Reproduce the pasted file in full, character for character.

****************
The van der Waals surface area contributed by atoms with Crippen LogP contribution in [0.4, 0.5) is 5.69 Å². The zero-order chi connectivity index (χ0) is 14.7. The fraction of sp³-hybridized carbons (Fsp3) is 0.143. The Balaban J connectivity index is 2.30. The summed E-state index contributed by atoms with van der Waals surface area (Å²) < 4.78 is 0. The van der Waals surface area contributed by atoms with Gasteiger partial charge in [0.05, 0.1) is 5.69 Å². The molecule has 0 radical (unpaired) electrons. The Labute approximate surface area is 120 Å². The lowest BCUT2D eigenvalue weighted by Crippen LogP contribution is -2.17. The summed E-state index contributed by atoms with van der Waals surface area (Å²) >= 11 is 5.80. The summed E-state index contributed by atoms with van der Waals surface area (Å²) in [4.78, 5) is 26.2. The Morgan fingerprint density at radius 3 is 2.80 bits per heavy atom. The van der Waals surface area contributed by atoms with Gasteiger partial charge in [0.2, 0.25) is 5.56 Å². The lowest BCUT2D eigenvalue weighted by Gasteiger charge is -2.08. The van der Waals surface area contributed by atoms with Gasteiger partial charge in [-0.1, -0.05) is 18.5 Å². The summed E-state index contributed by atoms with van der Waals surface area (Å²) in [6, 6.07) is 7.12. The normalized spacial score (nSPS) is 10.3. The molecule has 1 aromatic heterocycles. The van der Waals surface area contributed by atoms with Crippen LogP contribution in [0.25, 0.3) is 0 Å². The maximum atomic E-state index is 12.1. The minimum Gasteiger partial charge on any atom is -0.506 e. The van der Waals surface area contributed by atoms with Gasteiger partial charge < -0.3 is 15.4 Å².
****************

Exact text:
The van der Waals surface area contributed by atoms with Crippen LogP contribution in [0.4, 0.5) is 5.69 Å². The zero-order chi connectivity index (χ0) is 14.7. The fraction of sp³-hybridized carbons (Fsp3) is 0.143. The Balaban J connectivity index is 2.30. The summed E-state index contributed by atoms with van der Waals surface area (Å²) < 4.78 is 0. The van der Waals surface area contributed by atoms with Gasteiger partial charge in [0.05, 0.1) is 5.69 Å². The molecule has 0 radical (unpaired) electrons. The Labute approximate surface area is 120 Å². The lowest BCUT2D eigenvalue weighted by Crippen LogP contribution is -2.17. The summed E-state index contributed by atoms with van der Waals surface area (Å²) >= 11 is 5.80. The summed E-state index contributed by atoms with van der Waals surface area (Å²) in [4.78, 5) is 26.2. The Morgan fingerprint density at radius 3 is 2.80 bits per heavy atom. The van der Waals surface area contributed by atoms with Gasteiger partial charge in [0.2, 0.25) is 5.56 Å². The lowest BCUT2D eigenvalue weighted by Gasteiger charge is -2.08. The van der Waals surface area contributed by atoms with Gasteiger partial charge in [-0.1, -0.05) is 18.5 Å². The summed E-state index contributed by atoms with van der Waals surface area (Å²) in [6, 6.07) is 7.12. The normalized spacial score (nSPS) is 10.3. The molecule has 1 aromatic heterocycles. The van der Waals surface area contributed by atoms with Crippen LogP contribution in [0.25, 0.3) is 0 Å². The maximum atomic E-state index is 12.1. The minimum Gasteiger partial charge on any atom is -0.506 e. The van der Waals surface area contributed by atoms with Gasteiger partial charge < -0.3 is 15.4 Å².